and feel our bond
through all the years of time
that brought us through
times beautiful and dire,
to this moment when
we step into
blue fire.

I lived a love
that became mine alone.
He knew not how to
for his past atone,
returned the gift,
and went off on his own,
so I carried it
through all the years:
a poem.

In the circle,
we return where we belong,
where all the loves we lost
are worth the cost.
We are finite.
We are also infinite,
each one note
in the universal song.
Our lives create
sweet memories that will last.
As the veil lifts,
we step through the looking-glass.
We transform into starfire
when we pass.

Sharing this poem from 2018 with the fine folk at Poets  United, where you will find wonderful reading every Sunday morning. Come join us!

Wednesday, November 6, 2019

The Tree of Me

When I was young, I was a bud
tossed by every storm.
I felt my not-enough-ness,
tried to be like all the rest,
who seemed
so magnificently blessed.

Our journeys, though,
we are forced to make
as ourselves,
which rubs off all the artifice,
washing it away with tears
through the questing years.

I grew myself a tree
through the centre part of me,
to keep me strong
when winds blew hard.
My arms needed to be strong,
to support four saplings
as they tossed and turned.
It saved me,
was the best thing
that I learned.

In old age,
my tree is weary.
There is nothing artificial
in my branches, bent and bare.
What's left is a battered trunk,
and the heart still beating warmly,

I took the idea of being as authentic as a tree from Susan's comment at Poets United, where she said she wished she was as authentic as a tree. (You are, my friend!)

for Susan's  Midweek Motif: Authenticity. 

Also sharing it with Rajani's  prompt: Old

Monday, November 4, 2019

Mother Wolf

“The loss of the wolf is like the loss of the mother. Somewhere she roams in memory, in darkness. Our bond with her is inexplicable, before the beginning of time. She is fierce love; she is sorrow."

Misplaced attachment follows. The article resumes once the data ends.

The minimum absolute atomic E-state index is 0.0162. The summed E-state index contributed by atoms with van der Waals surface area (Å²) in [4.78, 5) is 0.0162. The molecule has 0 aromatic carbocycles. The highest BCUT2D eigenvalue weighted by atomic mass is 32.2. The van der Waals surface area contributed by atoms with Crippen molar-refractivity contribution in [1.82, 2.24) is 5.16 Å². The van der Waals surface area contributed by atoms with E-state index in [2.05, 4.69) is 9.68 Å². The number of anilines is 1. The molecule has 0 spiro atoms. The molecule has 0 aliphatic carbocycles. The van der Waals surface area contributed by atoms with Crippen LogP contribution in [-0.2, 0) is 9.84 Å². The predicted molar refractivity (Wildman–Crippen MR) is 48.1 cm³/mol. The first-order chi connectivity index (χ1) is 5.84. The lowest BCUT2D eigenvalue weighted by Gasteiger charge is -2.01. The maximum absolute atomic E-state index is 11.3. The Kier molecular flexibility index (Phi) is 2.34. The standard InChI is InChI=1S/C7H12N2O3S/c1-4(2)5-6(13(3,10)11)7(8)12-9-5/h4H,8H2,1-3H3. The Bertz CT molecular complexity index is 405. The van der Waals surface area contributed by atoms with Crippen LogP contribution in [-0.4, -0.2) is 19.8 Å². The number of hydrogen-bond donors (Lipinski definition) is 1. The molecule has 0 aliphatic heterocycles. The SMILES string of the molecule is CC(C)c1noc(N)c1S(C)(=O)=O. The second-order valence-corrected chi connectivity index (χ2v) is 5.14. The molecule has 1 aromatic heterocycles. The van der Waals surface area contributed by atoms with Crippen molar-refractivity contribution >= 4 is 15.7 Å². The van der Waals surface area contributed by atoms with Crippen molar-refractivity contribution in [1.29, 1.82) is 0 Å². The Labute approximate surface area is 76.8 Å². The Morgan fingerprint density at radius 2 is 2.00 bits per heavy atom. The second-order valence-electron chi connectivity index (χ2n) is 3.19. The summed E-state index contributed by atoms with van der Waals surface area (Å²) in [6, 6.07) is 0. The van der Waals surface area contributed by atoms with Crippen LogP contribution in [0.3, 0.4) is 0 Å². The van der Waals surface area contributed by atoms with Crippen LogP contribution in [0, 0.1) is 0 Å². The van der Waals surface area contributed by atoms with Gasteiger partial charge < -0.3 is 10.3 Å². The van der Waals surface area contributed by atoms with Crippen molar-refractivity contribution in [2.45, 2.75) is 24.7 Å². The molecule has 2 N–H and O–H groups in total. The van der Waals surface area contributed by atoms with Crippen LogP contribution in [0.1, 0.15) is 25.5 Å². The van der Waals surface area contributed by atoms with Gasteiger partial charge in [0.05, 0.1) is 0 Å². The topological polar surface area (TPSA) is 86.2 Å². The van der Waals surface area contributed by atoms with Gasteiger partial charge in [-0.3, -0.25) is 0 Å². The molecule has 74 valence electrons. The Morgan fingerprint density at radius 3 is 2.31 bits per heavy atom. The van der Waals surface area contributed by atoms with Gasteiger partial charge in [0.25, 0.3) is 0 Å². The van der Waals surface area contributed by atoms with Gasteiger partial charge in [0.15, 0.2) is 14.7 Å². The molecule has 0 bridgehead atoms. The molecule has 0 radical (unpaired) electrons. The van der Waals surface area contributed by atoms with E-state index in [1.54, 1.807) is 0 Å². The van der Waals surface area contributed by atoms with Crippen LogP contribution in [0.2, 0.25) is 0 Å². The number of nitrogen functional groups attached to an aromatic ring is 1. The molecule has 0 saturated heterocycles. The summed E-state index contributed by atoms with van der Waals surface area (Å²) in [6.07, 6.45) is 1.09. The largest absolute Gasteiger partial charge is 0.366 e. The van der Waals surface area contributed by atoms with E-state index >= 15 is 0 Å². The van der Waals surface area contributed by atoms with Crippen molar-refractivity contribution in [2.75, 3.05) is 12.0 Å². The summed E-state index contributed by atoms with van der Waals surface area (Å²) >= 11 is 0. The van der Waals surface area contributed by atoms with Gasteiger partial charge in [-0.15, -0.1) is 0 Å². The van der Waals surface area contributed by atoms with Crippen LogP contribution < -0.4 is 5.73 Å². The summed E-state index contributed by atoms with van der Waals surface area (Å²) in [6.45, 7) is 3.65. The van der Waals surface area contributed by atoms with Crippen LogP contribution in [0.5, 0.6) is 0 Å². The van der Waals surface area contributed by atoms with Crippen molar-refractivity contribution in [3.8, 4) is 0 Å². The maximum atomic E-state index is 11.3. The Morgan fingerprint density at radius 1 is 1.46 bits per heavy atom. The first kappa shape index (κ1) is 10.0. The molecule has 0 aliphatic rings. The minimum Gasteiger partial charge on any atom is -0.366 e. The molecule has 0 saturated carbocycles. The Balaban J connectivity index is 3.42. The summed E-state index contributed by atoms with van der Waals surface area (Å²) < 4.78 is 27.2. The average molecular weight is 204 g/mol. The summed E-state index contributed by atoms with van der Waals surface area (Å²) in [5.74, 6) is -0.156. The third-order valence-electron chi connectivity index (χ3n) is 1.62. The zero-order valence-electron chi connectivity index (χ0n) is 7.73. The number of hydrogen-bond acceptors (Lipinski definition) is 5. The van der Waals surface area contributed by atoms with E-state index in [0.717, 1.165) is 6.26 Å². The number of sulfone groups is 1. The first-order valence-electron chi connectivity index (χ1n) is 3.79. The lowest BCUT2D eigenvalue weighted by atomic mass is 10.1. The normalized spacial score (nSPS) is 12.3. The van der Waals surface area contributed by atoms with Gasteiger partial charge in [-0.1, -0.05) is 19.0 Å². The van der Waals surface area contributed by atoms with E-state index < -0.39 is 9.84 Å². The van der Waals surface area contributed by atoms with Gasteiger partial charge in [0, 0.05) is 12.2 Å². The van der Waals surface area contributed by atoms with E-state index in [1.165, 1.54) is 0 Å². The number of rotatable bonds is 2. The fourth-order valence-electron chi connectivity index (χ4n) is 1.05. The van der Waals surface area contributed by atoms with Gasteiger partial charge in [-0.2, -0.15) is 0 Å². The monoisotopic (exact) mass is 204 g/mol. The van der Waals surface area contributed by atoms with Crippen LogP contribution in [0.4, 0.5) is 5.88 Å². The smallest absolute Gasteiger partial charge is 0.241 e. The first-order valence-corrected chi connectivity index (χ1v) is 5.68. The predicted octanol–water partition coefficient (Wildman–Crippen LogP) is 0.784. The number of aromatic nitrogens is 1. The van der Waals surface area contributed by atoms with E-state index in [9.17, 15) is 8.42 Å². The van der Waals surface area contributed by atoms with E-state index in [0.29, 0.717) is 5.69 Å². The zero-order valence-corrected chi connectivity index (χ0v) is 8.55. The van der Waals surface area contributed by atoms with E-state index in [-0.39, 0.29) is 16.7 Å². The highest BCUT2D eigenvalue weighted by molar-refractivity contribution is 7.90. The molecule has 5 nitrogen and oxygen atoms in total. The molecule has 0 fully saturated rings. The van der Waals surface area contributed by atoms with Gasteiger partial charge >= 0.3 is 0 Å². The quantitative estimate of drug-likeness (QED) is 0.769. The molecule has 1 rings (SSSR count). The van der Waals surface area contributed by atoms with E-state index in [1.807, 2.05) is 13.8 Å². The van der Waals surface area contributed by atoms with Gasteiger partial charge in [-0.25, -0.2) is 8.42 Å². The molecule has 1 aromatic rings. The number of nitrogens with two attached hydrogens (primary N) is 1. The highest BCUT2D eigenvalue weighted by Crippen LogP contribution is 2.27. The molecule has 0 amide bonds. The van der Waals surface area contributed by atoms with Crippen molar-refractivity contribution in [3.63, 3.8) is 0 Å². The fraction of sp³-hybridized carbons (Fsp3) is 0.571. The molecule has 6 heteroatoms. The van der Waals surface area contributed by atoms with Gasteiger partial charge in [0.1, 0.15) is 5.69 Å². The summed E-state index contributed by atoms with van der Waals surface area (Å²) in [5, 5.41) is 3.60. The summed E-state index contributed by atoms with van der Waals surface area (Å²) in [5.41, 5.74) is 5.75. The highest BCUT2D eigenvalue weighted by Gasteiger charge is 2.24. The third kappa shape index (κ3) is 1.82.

-from The Memory Palace, by Mira Bartók

"The work of the mature person is to carry grief in one hand and gratitude in the other and to be stretched large by them. How much sorrow can I hold? That's how much gratitude I can give.......Grief keeps the heart fluid and soft, which helps make compassion possible.

-Francis Ward Weller


In the dark cave, she stirs, 
nose twitching,
the scent of wildness and 
a cold north wind
luring her outdoors.
Her small ones huddle within, 
shivering, hungry.

It is a dangerous world.
The mother walks warily, 
eyes alert, watchful.
She keeps to the shadows, 
startling at every sound.

Her hunt for food requires 
skirting the ominous territory 
where the Other lives,
the Two-Leggeds with their 
clamor and their guns,
their ridiculous fear and hatred.

She may not make it home 
to the cave where 
her young ones wait, 
mewling pitiably.


It is a perilous world 
for mothers of every species
and their young.
How to keep small ones alive and safe,
with danger on every side, 
and in the air we breathe?


Our Great Mother mourns 
as she burns and floods,
her storms fierce with sorrow,
striving to find balance,
repeating her seasonal refrains, 
midst the bombs, the fires
and the fracking,
the emissions, the warming, 
the melting, the rivers running
with oil, the streets calamitous
with cars and blood -
the future hanging by a thread.


How much sorrow can I hold?
As much as my love of her beauty,
her fierceness, her over-arching sky -
that much, and more,
I will love and grieve for her
and her wild creatures,
until the sandman shuts my eyes
on her heartbreaking, hopeful 
eternal beauty
for the last time.

for my prompt at Real Toads: the Wolf Mother

Sunday, November 3, 2019

Prose: A Big Black Dog

The big black dog was trained by the Nazis to lunge, growl, bark and snarl at the arrivals. He followed the  orders of the men in uniform; he was given his meals. It was all he knew, the life he was bred and trained for. 

One day he was walking the periphery of the camp alone, along the fence. He saw a young girl sitting by herself, in the sun.  She exuded a peaceful energy he had not encountered before, living among his pack of angry shouting soldiers. Curious, he moved closer. He sat, head tilted. Their eyes met. She smiled.

After that, at the same time every day, he made his walk along the fence and stopped to sit with her. Each day, she gave him a small piece of bread she had saved for him.

They shared silent companionship. He learned there was another way to be than the life he had been trained for.

Next lifetime, he sought and found her again. This time she was a Wild Woman with a peaceful heart on the West Coast of Vancouver Island. This time, it was all - and only - peace and love, joy along the sandy shore. 

196 words for the Pantry of Poetry and Prose at Poets United.